Baby Boomers – More on Who Do You Trust Now

My last post was about who do you trust now. It received double the about of views my posts normally get. So I am obviously touching a nerve here.

The problem though is the title belied to some extent the content of the post. Although it did say not to put all your money with one fund manager it really didn’t address who do you trust now.

When I see what is going on in the USA with the appointment of Geithner and others and the whitewashing of their indiscretions and “human mistakes” I know now is not the time to trust anyone except yourselves.

As an aside it seems Geithner is the ONLY PERSON in the USA who will get the US and the world out of the financial mess? My answer is that is ridiculous. From my reading he never saw it coming all he did was get involve in the Paulson fix because he was on the spot at the time.

What about all those people that kept warning Congress, IMF, the FED of the imminent problems, often called the Doom and Gloom Merchants. Shouldn’t they have significant roles in resolving the issues?

The only person you should trust now is yourself. Many of the financial guys are trying to cover their tracks in case there is a great witch hunt. Many should be burnt at the stake but I expect few will be.

I have always believed that the best security you can have is one on one transactions when giving people your money. That’s how banks used to work. You had a relationship with the bank manager. You need to see the whites of their eyes when you hand over your money and let them know you expect them to look after it as if it were their own.

Tom Hopkins the Master Salesman called this an “Emotional Tie Down” in the sense you are getting them to commit emotionally to look after your money.

Giving your money to someone who gives it to a fund manager who then sub contracts some of your money out to another fund manager or gives it to a Bernie Madoff secretly, is a recipe for mismanagement, fraud, or theft. This is now self-evident.

Disassociated a person from their money basically seems to absolve people from their moral obligations. They don’t know you and likely won’t care too much about risking your money for high risk gains. We have just seen evidence of the worst case of this have we not?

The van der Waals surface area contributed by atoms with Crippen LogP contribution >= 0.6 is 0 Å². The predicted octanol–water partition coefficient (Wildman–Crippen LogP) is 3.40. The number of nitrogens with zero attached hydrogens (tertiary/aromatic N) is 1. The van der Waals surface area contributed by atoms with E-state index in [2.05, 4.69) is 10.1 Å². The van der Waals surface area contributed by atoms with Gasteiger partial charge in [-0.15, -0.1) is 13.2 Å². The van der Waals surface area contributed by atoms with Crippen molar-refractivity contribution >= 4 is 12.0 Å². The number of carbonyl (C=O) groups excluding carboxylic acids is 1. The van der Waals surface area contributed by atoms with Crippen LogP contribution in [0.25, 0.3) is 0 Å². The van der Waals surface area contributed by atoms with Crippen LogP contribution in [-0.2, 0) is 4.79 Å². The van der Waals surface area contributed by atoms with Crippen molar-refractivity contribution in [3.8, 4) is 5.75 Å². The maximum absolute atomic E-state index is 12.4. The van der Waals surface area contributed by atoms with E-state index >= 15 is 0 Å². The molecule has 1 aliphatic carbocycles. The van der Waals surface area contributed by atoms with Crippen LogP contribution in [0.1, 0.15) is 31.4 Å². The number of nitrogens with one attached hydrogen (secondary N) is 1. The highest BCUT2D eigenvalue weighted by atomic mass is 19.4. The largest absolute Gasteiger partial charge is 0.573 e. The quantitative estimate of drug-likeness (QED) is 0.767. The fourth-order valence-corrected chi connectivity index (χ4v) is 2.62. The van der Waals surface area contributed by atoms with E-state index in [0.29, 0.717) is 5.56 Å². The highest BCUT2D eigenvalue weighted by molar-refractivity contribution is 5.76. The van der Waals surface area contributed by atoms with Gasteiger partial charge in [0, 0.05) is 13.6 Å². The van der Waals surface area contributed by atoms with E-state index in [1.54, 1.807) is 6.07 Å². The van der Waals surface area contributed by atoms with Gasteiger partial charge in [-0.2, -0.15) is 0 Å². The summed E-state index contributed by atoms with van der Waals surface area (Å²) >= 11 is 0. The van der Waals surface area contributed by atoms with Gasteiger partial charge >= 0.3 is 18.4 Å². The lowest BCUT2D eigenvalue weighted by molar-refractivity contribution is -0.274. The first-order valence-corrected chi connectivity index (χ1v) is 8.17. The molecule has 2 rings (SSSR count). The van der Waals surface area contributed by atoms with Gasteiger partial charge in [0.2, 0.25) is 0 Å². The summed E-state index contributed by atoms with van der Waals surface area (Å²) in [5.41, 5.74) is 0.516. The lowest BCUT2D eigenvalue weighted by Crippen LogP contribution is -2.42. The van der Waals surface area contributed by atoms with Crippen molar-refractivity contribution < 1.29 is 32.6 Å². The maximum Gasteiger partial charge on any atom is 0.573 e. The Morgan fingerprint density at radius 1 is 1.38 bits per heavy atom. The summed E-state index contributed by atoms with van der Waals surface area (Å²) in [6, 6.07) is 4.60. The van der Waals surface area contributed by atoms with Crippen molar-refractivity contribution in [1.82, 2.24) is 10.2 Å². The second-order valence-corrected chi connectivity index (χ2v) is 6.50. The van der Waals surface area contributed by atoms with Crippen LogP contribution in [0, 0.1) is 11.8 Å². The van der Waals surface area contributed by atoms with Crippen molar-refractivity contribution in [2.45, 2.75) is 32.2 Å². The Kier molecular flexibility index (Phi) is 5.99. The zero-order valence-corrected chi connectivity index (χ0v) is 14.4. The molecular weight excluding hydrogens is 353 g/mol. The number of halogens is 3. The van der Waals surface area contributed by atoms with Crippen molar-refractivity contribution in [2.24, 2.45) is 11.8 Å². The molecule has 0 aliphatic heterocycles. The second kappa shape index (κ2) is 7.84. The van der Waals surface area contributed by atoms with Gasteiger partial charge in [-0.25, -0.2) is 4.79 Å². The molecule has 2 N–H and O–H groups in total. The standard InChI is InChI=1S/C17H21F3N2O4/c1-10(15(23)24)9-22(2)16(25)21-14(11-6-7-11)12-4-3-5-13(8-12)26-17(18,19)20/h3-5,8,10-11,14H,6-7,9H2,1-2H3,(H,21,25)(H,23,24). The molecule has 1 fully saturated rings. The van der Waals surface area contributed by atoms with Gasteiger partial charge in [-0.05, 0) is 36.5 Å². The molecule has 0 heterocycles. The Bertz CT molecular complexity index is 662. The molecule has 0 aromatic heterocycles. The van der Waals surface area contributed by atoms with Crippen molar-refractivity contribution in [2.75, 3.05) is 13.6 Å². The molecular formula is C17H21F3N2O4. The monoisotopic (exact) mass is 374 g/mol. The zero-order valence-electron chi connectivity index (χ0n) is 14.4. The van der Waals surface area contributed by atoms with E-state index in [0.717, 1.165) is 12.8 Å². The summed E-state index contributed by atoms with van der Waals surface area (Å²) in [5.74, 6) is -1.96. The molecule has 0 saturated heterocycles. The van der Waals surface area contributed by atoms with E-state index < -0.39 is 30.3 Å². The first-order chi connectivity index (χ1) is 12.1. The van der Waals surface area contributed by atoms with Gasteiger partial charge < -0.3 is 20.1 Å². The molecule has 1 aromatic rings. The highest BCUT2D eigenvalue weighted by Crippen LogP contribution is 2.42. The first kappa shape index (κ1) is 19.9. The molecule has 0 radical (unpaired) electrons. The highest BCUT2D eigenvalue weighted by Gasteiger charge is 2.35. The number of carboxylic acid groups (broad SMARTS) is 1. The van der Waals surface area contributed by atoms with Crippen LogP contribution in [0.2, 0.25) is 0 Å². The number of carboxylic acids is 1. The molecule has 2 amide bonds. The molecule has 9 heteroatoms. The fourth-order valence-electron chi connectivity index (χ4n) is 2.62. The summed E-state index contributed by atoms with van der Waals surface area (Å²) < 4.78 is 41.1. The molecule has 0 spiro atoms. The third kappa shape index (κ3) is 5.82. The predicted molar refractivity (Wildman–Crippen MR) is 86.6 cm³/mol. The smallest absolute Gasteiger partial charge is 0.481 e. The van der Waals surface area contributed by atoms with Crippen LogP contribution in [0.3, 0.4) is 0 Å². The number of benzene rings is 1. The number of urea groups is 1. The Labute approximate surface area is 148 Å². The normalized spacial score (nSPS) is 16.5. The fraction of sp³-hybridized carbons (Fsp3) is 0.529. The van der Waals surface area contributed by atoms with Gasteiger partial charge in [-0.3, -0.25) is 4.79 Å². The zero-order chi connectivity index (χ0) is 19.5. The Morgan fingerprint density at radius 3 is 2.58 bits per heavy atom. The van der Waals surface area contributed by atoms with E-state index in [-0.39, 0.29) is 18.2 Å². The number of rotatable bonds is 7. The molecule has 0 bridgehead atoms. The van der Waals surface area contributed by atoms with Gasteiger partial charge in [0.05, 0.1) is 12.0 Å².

Unfortunately you have to put your money somewhere. Under the bed may be the safest bet but it is just not practical. So anything government guaranteed is probably the next best thing.

So what if you are not getting much interest right now. It won’t be for ever. Ignore the wealth managers telling you not to leave your money in cash. It’s just for now. Preservation of capital is the most important thing right now – not returns.

With luck the financial markets will revive soon and the wealth managers will be out from under the threat of jail. They will be on their best behaviour too for a while. It is then that you might want to consider putting some of your money with different fund managers. If possible no more than 10 or 20% is probably best.

They will tell you it is not cost effective or practical. You don’t want cost effective or practical. You want to try and protect yourself against being defrauding of your retirement nest egg. Losing 10% to a fraudster will not send you broke.

Just make sure all investments are fully explained in writing by your financial adviser. I’ll say that again, get it all in writing in plain english so you understand what you are investing in.

You will want to know exactly what the fund invests in and that it does not have the right to place your money with a third party to invest for you or with a third party fund on the other side of the world.

Let your financial adviser know in writing too if any money is invested with a fund you have not approved and you lose money, you will expect to be compensated for any losses.

Then keep track of your money and the funds it is invested in anyway. You must do this yourself and always check your financial adviser is doing what was agreed – in writing. Insist on monthly detailed reports on the fund performance. Make sure you have real-time on-line access to the funds if at all possible.

Insist on full transaction lists of all transactions done to your account each month and question anything you do not understand or agree with. Get active.

Vigilance is your best defence. The only person you should trust is yourself. Put everyone else on a watch list for potential bad behaviour when it comes to your retirement nest egg.

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